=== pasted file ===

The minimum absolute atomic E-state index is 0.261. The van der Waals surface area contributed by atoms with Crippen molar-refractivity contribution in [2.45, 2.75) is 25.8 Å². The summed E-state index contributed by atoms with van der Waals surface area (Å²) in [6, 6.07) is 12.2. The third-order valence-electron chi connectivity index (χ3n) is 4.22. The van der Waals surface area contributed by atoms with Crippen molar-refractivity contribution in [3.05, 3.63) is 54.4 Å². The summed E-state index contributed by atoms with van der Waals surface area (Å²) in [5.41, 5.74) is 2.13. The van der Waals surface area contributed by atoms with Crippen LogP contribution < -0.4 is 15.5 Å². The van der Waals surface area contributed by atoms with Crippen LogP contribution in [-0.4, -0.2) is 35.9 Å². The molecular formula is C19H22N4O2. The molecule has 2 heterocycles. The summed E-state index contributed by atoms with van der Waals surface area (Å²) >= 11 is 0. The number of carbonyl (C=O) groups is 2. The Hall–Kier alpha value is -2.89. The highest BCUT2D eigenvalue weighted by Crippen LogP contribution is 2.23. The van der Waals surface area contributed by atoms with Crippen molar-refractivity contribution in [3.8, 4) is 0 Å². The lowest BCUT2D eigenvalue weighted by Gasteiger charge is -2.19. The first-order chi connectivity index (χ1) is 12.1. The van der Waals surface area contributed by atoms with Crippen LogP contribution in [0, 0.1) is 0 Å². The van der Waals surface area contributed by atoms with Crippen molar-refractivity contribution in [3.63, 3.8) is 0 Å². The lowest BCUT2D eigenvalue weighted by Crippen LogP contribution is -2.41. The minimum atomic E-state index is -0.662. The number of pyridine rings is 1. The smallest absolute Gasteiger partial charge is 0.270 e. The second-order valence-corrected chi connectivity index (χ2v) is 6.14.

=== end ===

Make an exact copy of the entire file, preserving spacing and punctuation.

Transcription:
The minimum absolute atomic E-state index is 0.261. The van der Waals surface area contributed by atoms with Crippen molar-refractivity contribution in [2.45, 2.75) is 25.8 Å². The summed E-state index contributed by atoms with van der Waals surface area (Å²) in [6, 6.07) is 12.2. The third-order valence-electron chi connectivity index (χ3n) is 4.22. The van der Waals surface area contributed by atoms with Crippen molar-refractivity contribution in [3.05, 3.63) is 54.4 Å². The summed E-state index contributed by atoms with van der Waals surface area (Å²) in [5.41, 5.74) is 2.13. The van der Waals surface area contributed by atoms with Crippen LogP contribution < -0.4 is 15.5 Å². The van der Waals surface area contributed by atoms with Crippen LogP contribution in [-0.4, -0.2) is 35.9 Å². The molecular formula is C19H22N4O2. The molecule has 2 heterocycles. The summed E-state index contributed by atoms with van der Waals surface area (Å²) >= 11 is 0. The number of carbonyl (C=O) groups is 2. The Hall–Kier alpha value is -2.89. The highest BCUT2D eigenvalue weighted by Crippen LogP contribution is 2.23. The van der Waals surface area contributed by atoms with Crippen molar-refractivity contribution in [3.8, 4) is 0 Å². The lowest BCUT2D eigenvalue weighted by Gasteiger charge is -2.19. The first-order chi connectivity index (χ1) is 12.1. The van der Waals surface area contributed by atoms with Crippen LogP contribution in [0, 0.1) is 0 Å². The van der Waals surface area contributed by atoms with Crippen molar-refractivity contribution in [3.63, 3.8) is 0 Å². The lowest BCUT2D eigenvalue weighted by Crippen LogP contribution is -2.41. The minimum atomic E-state index is -0.662. The number of pyridine rings is 1. The smallest absolute Gasteiger partial charge is 0.270 e. The second-order valence-corrected chi connectivity index (χ2v) is 6.14.